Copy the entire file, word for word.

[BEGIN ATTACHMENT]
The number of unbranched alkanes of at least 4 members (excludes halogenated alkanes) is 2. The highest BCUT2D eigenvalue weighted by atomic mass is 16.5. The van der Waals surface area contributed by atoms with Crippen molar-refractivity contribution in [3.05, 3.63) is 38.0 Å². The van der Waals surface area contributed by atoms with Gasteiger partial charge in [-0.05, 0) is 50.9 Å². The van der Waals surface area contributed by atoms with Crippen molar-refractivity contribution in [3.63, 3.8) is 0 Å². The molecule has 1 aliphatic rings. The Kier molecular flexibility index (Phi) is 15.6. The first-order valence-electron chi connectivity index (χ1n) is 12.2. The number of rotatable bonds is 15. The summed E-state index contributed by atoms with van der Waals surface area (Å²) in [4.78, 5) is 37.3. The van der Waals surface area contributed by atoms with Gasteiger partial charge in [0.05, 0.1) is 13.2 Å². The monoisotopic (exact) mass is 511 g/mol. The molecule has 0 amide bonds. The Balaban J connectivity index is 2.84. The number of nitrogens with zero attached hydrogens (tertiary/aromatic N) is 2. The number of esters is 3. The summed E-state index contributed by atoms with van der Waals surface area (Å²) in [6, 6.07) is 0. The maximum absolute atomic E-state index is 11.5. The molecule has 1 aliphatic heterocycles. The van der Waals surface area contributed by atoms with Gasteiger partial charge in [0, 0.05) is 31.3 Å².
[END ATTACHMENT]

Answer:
The number of unbranched alkanes of at least 4 members (excludes halogenated alkanes) is 2. The highest BCUT2D eigenvalue weighted by atomic mass is 16.5. The van der Waals surface area contributed by atoms with Crippen molar-refractivity contribution in [3.05, 3.63) is 38.0 Å². The van der Waals surface area contributed by atoms with Gasteiger partial charge in [-0.05, 0) is 50.9 Å². The van der Waals surface area contributed by atoms with Crippen molar-refractivity contribution in [3.63, 3.8) is 0 Å². The molecule has 1 aliphatic rings. The Kier molecular flexibility index (Phi) is 15.6. The first-order valence-electron chi connectivity index (χ1n) is 12.2. The number of rotatable bonds is 15. The summed E-state index contributed by atoms with van der Waals surface area (Å²) in [4.78, 5) is 37.3. The van der Waals surface area contributed by atoms with Gasteiger partial charge in [0.05, 0.1) is 13.2 Å². The monoisotopic (exact) mass is 511 g/mol. The molecule has 0 amide bonds. The Balaban J connectivity index is 2.84. The number of nitrogens with zero attached hydrogens (tertiary/aromatic N) is 2. The number of esters is 3. The summed E-state index contributed by atoms with van der Waals surface area (Å²) in [6, 6.07) is 0. The maximum absolute atomic E-state index is 11.5. The molecule has 1 aliphatic heterocycles. The van der Waals surface area contributed by atoms with Gasteiger partial charge in [0, 0.05) is 31.3 Å².